28th Mar 2024


Rowan Pennington-Benton Instructed by Charles Russell Speechlys LLP (London) for the Respondent.

Case ID: JCPC 2021/0044

Jurisdiction: Court of Appeal of the Republic of Trinidad and Tobago

Case summary


Did the Court of Appeal (“CA”) err in upholding the trial judge’s decision that the Appellant was not entitled to damages for loss of use for its excavator in addition to general and aggravated damages? (“Issue 1”)

Did the CA err in law by invoking the provisions of section 39 of the Supreme Court of Judicature Act Chap 4:01 in ordering the Appellant to return the excavator to the Appellant? (“Issue 2”)

Did the CA err in ordering the Appellant to pay the Respondent’s costs of the appeal as provided for in Part 67.14 CPR as the appeal was on a limited issue of loss of use only, whereas the costs ordered in the High Court was on the value of the entire claim (which was not appealed)? (“Issue 3”)


The Appellant was engaged in the business of rental of heavy equipment, including excavators. On 19 October 2015, the Appellant entered into an agreement for sale of an excavator with Aldwin Edwards for the price of TT$1,328,302.00. At the direction of Mr Edwards, the excavator was delivered to a particular site. On 21 October 2015, police entered the site and seized the excavator. [CA/4-6]

The Appellant instituted proceedings against the Respondent in the High Court, arguing that at the time of the seizure the excavator was being used by the Appellant in work which it was lawfully contracted to perform. After the Respondent filed its defence, the Appellant successfully applied to have it struck out. Judgment was entered for the Appellant. The Appellant had the excavator returned to it following the judgment. [CA/8-9]

On the issue of damages, the judge ordered that the Respondent pay the Appellant: (i) the sum of TT$1,328,320.00 (and interest thereon) as special damages for detinue of the excavator; (ii) the sum of TT$150,000.00 (and interest thereon) as an award for aggravated damages; and (iii) the Appellant’s prescribed costs based on the value of the claim being TT$1,328,320.00. [CA/10] However, the judge found that the Appellant was not entitled to recover damages for loss of use for the period that the excavator was detained. This was on the basis of a factual finding that the Appellant had entered into an agreement to sell the excavator before it was seized and but for the detinue the excavator would have been sold. The judge held that there was “no evidence before the court to suggest that the sale of the excavator was anything else but a done deal”. Making an award for loss of use, therefore, “would not amount to a compensatory award of damages but would cause the claimant to benefit from a windfall which he would not have received had the vehicle not been seized and detained by police.” [CA/11]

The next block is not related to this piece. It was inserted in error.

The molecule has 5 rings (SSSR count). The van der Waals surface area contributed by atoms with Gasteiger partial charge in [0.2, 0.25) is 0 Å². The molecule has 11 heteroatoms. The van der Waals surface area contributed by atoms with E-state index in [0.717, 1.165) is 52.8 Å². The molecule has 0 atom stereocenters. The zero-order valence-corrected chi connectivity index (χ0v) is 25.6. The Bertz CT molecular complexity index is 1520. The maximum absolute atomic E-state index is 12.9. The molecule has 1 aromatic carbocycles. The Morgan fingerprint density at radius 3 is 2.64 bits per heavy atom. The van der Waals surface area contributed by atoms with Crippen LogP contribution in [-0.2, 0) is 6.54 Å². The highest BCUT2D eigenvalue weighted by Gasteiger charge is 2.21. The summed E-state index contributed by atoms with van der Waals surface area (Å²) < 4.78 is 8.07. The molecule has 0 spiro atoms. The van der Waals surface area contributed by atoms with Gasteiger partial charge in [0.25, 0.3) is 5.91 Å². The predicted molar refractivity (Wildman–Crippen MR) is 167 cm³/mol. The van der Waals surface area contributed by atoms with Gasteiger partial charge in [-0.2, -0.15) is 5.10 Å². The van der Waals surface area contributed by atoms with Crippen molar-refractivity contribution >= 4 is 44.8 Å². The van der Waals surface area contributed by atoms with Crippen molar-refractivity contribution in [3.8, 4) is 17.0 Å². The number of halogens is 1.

The Appellant appealed the judge’s finding that the Appellant was not entitled to damages for loss of use of the excavator. The CA held that the judge was correct to find that the Appellant was not entitled to damages for loss of use; it was a decision reasonably open to her based on the evidence. [CA/18-34] However, the CA also found that the Appellant could not recover both the value of the chattel and possession of it, since that would be contrary to the established remedies for the cause of action of detinue and would result in double recovery on the part of the Appellant. The judge had therefore erred in law in granting a declaration that the Appellant was entitled both to possession of the excavator and the value of the excavator as special damages. [CA/35-45]

The CA therefore dismissed the appeal and affirmed the judge’s Order with regard to damages. However, relying on section 39 of the Supreme Court of Judicature Act Chapter 4:01, the CA also set aside the judge’s declaration that the Appellant was entitled to possession of the excavator and ordered the Appellant to deliver the excavator to the Respondent. [CA/46] The CA ordered that the Appellant pay the Respondent’s costs, to be determined at two thirds of the costs assessed in the court below. [CA/47]



Caribbean Welding Supplies Ltd


Attorney General of Trinidad and Tobago



Lord Hodge, Lord Hamblen, Lord Leggatt, Lord Stephens, Lord Richards

Hearing start date

6 February 2024

Hearing finish date

6 February 2024

Watch hearing
6 February 2024 Morning session

Judgment details

Judgment date

28 March 2024

Neutral citation

[2024] UKPC 7


Interested in our News & events?

Please subscribe here

Related People

Rowan Pennington-Benton

View profile

For Help or Advice…

Please contact us either by telephone: +44 (0)20 7415 7800 or email: clerks@3harecourt.com

Awards & Accreditations



Portfolio Builder

Select the legal services that you would like to download or add to the portfolio

Download    Add to portfolio   
Title Type CV Email

Remove All


Click here to share this shortlist.
(It will expire after 30 days.)